One semester in – is block a bust or a success?

Man's hand holding wooden block. Building of steps

Sergiy Tryapitsyn

Man's hand holding wooden block. Building of steps

Kevin DeSouza, Justin Dinis, Emily Dyer, and Carly Grohs

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It has been one whole semester since the school’s schedule changed, once again. While some students and faculty are adapting to the block scheduling, others are split on whether or not it is a bust or success.

Some of our senior reporters at Naugatuck High School interviewed students and staff members to ascertain their opinion on the new schedule that was implemented at the beginning of the 2018-2019 school year. Of the four of us, we interviewed twenty-nine students and staff members, recording and collecting data as we questioned them.

Firstly, we asked if they liked or disliked the block schedule, and followed with asking them a pro or con based on their response.

Some students think the schedule doesn’t work well saying how the periods are too long and students can’t stay focused.

“The new schedule makes it difficult to focus, especially during classes early in the morning,” one junior said.

“I don’t like the schedule because I feel like teachers give us more work than they did last year with the other block schedule where it was just the one period that was longer. And even though we have an extra day to do the work I feel as though it’s still a lot of work because we have to do work for other classes too,” one senior said.

On the other hand, other students and faculty feel as though the change has impacted them and their classes for the better.

“In general, I really like the schedule overall. I enjoy having more of a relaxed atmosphere. I felt on a regular eight period day we were going from one class to the next too quickly. I teach five unique classes so in between that four minutes I’m transitioning from music production to guitar to jazz band, so now having fewer transitions in the day allows me and my students to be more relaxed,” Mr. Robert Hughes, Band Instructor, said.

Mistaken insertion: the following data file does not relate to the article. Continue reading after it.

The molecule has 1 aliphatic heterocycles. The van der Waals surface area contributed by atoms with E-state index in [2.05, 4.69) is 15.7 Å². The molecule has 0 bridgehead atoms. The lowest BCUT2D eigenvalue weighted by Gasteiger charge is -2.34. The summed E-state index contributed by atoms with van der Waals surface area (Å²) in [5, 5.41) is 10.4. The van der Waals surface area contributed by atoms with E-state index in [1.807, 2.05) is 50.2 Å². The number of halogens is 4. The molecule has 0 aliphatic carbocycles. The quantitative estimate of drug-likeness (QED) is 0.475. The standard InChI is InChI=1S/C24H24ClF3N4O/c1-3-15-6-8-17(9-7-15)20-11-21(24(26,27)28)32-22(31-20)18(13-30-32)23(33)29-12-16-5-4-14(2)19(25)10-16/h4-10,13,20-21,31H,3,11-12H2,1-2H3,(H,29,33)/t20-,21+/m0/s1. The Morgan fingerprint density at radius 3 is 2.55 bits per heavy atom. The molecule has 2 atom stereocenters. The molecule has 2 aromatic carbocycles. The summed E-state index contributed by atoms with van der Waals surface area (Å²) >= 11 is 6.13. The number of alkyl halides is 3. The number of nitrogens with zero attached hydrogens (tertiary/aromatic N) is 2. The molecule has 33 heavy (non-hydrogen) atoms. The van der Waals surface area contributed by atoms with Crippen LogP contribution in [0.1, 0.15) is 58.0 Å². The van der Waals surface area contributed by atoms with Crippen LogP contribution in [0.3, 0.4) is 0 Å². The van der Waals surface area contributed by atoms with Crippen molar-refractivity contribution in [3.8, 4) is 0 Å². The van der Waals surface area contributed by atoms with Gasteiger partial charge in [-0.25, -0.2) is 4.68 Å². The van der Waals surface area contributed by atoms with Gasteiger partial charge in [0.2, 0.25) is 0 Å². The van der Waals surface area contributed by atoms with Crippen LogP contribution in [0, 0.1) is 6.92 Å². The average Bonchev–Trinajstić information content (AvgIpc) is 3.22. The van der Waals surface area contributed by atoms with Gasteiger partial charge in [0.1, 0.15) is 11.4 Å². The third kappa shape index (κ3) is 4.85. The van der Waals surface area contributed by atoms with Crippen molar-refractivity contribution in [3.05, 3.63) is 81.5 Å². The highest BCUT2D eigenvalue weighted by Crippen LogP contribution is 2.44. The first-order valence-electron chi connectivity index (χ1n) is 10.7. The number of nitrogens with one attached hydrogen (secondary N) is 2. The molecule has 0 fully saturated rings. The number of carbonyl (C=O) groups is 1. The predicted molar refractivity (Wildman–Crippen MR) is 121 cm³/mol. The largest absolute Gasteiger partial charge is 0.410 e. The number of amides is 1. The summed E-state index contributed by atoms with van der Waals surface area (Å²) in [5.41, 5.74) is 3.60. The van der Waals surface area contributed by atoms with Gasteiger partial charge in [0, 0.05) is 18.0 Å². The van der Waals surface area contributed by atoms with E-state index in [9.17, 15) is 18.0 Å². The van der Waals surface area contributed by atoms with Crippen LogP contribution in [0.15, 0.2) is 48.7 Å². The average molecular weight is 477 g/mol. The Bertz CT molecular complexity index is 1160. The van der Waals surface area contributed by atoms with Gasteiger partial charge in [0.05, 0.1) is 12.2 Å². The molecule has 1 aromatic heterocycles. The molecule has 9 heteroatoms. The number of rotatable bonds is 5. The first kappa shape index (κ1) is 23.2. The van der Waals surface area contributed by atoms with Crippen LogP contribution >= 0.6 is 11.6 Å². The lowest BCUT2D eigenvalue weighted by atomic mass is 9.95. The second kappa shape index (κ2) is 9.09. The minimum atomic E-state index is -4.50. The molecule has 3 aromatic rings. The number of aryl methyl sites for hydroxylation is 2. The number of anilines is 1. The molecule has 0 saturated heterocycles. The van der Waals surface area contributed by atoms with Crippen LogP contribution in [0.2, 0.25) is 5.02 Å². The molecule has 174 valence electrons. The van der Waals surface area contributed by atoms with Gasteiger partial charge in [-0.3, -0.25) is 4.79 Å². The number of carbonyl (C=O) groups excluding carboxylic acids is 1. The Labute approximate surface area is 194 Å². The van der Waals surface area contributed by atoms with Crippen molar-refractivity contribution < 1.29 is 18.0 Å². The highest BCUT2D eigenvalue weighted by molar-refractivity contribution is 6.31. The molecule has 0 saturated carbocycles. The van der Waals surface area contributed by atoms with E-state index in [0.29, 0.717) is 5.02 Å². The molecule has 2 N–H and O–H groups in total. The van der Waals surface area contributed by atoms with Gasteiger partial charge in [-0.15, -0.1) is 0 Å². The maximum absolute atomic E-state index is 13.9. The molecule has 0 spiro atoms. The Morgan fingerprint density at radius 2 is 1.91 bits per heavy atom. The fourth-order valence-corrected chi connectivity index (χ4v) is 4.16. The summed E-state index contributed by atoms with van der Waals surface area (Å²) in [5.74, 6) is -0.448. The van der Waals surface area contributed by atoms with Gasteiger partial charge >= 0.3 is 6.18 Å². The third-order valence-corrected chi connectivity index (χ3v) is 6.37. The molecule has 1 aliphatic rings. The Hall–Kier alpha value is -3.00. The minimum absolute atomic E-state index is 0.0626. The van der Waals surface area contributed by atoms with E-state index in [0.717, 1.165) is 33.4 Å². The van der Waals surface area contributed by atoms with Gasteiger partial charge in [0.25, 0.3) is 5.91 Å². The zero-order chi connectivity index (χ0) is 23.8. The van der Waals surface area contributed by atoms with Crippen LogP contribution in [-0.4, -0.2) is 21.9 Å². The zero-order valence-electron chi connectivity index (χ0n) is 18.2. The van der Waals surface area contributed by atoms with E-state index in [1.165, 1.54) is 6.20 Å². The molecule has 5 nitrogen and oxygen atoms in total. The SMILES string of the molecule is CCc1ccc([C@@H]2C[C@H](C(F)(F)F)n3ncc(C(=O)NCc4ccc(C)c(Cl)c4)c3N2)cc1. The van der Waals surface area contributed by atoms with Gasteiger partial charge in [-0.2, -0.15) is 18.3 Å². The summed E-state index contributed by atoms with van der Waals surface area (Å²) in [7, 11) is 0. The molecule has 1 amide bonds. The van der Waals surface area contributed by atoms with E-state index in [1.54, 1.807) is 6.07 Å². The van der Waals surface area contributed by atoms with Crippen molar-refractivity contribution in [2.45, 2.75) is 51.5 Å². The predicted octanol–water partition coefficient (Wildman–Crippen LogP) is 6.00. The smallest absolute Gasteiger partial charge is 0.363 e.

Our group also interviewed Naugatuck High School’s new principal, Mr. John Harris.

“We didn’t believe that students could, in those short 43 minute blocks, do the kind of deep thinking and deep learning that we hope every student is going to do.”

We also asked if the schedule helped or slowed the person down, in terms of productivity.

“I think it’s helped me, as a staff member. I don’t know if it’s helping all students because every student’s learning style is different and every student is different. Not one set schedule is going to work for every student,” Mrs. Joanna Rich, the high school’s social worker, said.

Then, we asked if they want the schedule to change again or stay the same, and if they thought the schedule was a bust or success.

“I would like it to stay the same, but use flex differently. Also, I would say 50/50 based on the students I’ve asked. Some students really like it because it gives them an extra day to prepare for classes, but some students feel that that’s a bad thing because it causes them to procrastinate and wait for the last minute to do things, so I would say it’s 50/50 in terms of success or a bust in student perception. In terms of me, I think we’re leaning more towards success, but it’s going to take a couple years to figure out,” Mrs. Rich further said.

All in all, it is clear that both the student body and faculty are still divided on whether or not the new schedule is a bust or success, even after a whole school semester has passed. Both students and administration will have to wait again, and see if the schedule will stay or change like years prior.

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